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OVER VIEW OF PAKISTANS ECONOMY Challenges and Problems with Economy: The fiscal year 2013 is facing continuously

power and gas shortages along with internal and external challenges etc. Circular debt is continuously increasing despite the injection of government, which increase pressure on fiscal side. The important factor to increase the circular is fragile performance of public sector. The another factor is worst law and situation particularly in hub of economic activity like Karachi and other provinces as well, Punjab, KPK and Balochistan. Terrorism affected investment growth severely, which 14.2% in 2013 as compare to 19.21% in 2008. The financial global meltdown in 2008 affected the developed as well developing countries and Pakistan economy was one of them. The GDP growth rate which was 5% in 2007-08 dropped to 0.4% in 2008-09 on the base year of 2005-06. Further the change in natural climate during 2010 to 2011 affected agriculture crops adversely. Other sectors of economy, i.e. agriculture, services and manufacturing performed below their capacity.

Macroeconomic Indicators:
The GDP growth rate of 2012-013 is 3.6% (2005-06) Primary Surpluses: Primary surplus increased in 2013 due to Coalition Support Funds (CSF), inflow of remittances and reduction in trade deficit But the schedule payment of IMF is still challenges in ongoing year. The foreign reserves have declined to $11.5 billion.

Fiscal Development: The FBR revenue collection is remained sluggish, while expenditures on power subsidies and debt servicing increased sharply. To finance fiscal deficit government had to borrow from SBP, but fiscal deficit is still 4.6% as compare to 6.4% last year. Low tax to GDP ratio is around 9.6% as compare to 10.2% in last year On the other hand provincial resource mobilization performed remarkably well during the first nine months of fiscal year 2012-13 with the growth rate of 20.8 percent. After the announcement of 7th NFC award, provinces received a significant amount of the federal government taxes as their share from the divisible pool along with additional grants. Inflation: The inflation reached at 25% during 2008 due to increase in oil and gas commodities prices etc. Rate inflation decreased significantly till single digit as compare to double digit in last year. The annualized inflation rate measured in terms of Consumer Price Index (CPI) for (July-May) 2012-13 averaged at 7.5 percent as against 10.9 percent recorded in the same period of 2011-12. Government increased the wheat support price to support farmer. Foreign Direct Investment: Foreign direct investment increased during July-April 29.7% stood at US$ 853.5 million, it was $658.2 million in last year. The major share of inflow comes from US, UAE and United Kingdom having shares 14.0, 12.6 10.2%. In capital market the major shares come from US, UK and Hong Kong etc. Trade and Payments: The trade deficit has decreased by 2.5% to US$ 12.5 from $12.9 billion. This is due to increase 0.15% growth of exports and 0.9% decrease in imports prices. Total exports are around $20.5 billion and imports are around 33.0 against 33.3 billion dollar in last year. Remittance is around 11.6 billion dollar against 10.9 billion dollar showing a growth of 6.4%.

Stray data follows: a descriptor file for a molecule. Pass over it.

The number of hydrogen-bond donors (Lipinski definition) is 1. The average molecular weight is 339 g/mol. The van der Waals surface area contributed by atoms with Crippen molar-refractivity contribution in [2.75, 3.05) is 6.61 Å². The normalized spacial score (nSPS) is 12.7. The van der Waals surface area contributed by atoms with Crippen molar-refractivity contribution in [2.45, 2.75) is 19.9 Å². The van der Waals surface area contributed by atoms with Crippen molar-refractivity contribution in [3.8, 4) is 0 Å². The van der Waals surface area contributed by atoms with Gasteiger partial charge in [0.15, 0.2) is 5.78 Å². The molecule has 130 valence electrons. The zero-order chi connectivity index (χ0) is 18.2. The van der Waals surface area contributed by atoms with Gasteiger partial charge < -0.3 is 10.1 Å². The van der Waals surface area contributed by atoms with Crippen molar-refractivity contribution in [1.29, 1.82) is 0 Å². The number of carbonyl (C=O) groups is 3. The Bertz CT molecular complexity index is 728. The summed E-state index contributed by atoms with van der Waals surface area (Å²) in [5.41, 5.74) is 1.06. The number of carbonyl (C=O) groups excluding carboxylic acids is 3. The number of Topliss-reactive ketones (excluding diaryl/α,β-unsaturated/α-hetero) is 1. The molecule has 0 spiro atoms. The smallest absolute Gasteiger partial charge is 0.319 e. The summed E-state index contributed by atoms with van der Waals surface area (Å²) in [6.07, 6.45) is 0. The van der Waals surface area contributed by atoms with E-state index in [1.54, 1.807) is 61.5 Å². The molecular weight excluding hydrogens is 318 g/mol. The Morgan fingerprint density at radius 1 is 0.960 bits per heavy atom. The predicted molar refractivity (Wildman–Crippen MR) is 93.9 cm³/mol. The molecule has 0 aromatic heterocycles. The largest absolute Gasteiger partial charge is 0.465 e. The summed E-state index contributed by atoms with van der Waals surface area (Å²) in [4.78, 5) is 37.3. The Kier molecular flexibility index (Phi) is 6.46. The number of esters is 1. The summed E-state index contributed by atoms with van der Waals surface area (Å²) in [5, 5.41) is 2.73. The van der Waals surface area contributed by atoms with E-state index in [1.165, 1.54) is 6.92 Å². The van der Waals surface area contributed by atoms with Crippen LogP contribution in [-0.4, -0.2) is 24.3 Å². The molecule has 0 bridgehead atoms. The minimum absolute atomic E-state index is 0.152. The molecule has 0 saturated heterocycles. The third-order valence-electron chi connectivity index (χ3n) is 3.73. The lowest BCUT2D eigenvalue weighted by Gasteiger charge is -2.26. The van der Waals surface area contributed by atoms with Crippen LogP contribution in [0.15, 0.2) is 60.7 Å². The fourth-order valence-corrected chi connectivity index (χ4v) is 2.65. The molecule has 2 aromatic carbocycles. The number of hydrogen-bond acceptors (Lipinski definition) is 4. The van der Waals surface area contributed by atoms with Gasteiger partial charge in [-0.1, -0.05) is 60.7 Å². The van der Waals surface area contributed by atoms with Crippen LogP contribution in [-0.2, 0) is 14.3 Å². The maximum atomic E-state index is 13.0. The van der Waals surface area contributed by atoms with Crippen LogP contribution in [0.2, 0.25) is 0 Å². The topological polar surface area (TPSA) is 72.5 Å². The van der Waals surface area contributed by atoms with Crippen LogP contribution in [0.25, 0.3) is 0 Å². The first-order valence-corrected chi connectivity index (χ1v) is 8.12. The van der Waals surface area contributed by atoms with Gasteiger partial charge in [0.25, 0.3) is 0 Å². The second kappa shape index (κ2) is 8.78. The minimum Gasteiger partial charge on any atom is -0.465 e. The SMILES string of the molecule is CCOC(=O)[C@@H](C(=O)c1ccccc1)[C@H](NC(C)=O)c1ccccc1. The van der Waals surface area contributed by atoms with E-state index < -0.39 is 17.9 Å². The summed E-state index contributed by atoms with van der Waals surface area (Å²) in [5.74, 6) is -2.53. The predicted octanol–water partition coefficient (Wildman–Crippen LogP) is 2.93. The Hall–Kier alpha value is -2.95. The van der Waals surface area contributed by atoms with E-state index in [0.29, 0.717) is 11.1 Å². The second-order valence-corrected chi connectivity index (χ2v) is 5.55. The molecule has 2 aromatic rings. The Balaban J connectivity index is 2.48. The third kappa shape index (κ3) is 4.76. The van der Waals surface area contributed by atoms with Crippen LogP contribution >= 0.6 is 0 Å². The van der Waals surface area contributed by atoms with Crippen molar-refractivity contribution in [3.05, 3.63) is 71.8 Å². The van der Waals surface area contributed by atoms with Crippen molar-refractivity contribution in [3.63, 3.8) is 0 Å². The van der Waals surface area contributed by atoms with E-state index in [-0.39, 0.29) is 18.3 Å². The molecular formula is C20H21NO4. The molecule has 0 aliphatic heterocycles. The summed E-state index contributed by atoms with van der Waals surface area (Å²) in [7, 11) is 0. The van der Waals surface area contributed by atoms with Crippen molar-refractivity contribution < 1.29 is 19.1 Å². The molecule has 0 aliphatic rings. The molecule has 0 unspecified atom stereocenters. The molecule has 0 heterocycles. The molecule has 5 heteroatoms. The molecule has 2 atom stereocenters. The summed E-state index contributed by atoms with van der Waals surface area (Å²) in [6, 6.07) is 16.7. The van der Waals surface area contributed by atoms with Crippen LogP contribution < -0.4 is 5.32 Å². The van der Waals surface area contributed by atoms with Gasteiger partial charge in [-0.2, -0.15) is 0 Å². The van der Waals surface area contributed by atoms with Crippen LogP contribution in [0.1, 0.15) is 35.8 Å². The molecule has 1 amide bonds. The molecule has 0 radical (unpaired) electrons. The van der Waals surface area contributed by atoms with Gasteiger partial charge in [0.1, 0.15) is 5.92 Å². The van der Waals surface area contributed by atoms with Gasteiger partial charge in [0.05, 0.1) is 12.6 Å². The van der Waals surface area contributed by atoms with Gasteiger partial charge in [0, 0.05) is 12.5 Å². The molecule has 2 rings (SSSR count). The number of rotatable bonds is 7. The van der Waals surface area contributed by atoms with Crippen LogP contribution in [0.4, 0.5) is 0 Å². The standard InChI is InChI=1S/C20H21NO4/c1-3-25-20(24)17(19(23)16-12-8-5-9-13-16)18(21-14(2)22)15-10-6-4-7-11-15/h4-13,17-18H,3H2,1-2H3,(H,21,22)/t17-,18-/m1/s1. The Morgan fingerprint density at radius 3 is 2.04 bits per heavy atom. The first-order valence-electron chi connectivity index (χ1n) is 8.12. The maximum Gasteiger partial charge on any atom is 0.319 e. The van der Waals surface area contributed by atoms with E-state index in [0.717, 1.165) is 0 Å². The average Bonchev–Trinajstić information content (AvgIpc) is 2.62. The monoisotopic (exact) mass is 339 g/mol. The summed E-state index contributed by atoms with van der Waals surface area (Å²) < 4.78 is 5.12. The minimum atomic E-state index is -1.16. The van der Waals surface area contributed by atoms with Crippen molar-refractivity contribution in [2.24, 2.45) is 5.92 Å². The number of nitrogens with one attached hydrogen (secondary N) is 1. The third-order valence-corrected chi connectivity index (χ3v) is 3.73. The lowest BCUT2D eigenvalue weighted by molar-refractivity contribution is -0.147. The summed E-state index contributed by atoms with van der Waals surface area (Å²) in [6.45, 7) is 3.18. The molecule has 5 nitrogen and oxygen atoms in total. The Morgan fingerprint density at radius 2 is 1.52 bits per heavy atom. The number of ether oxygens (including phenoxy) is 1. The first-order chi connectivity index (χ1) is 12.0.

The EU and the US represent the most important destinations of Pakistan exports and their markets absorb 31 percent and 23 percent of exports. While China represents the third most important destination with an 11.5 percent share. Public Debt: Pakistans public debt reached to Rs.13,626 billion by end-March 2013 that is 59.5 percent of GDP as compared with 59.8 percent during the same period last year. Per Capita Income: Per capita income is regarded as one of the key indicators of economic well-being over a period of time. Per Capita Income in dollar terms grew at a nominal rate of 3.4 percent in 2012-13 and increased to $ 1,368 in 2012-13. Global Outlook The IMF has reflected in the forecast that entire world economy growth is forecasted to reach 3.3. per cent in 2013 and 4.0 percent in 2014. The growth projected for Euro areas is -0.3 percent for 2013 and for 2014, 1.1 percent. In contrast USA growth is forecasted to be 1.9 percent in 2013 and 3.0 percent in 2014, while for Japan 1.6 percent in 2013 and 1.4 for 2014. Growth in developing Asian economies is projected at 7.1 percent in 2013 and 7.3 percent for the year 2014. The IMF expects growth in oil exporting countries in the Middle East is also not encouraging. Unfortunately, Europe is now caught in a vicious cycle of high debt and low growth. Problems in this area can impact Pakistans trade, however, emerging markets and developing economies, the expansion of output is expected to be broad based. In Asia, growth has already returned to a healthy pace. In China, external demand, high consumption will keep in its growth. The other economies of the world are expected to benefit from upturn in advance economies.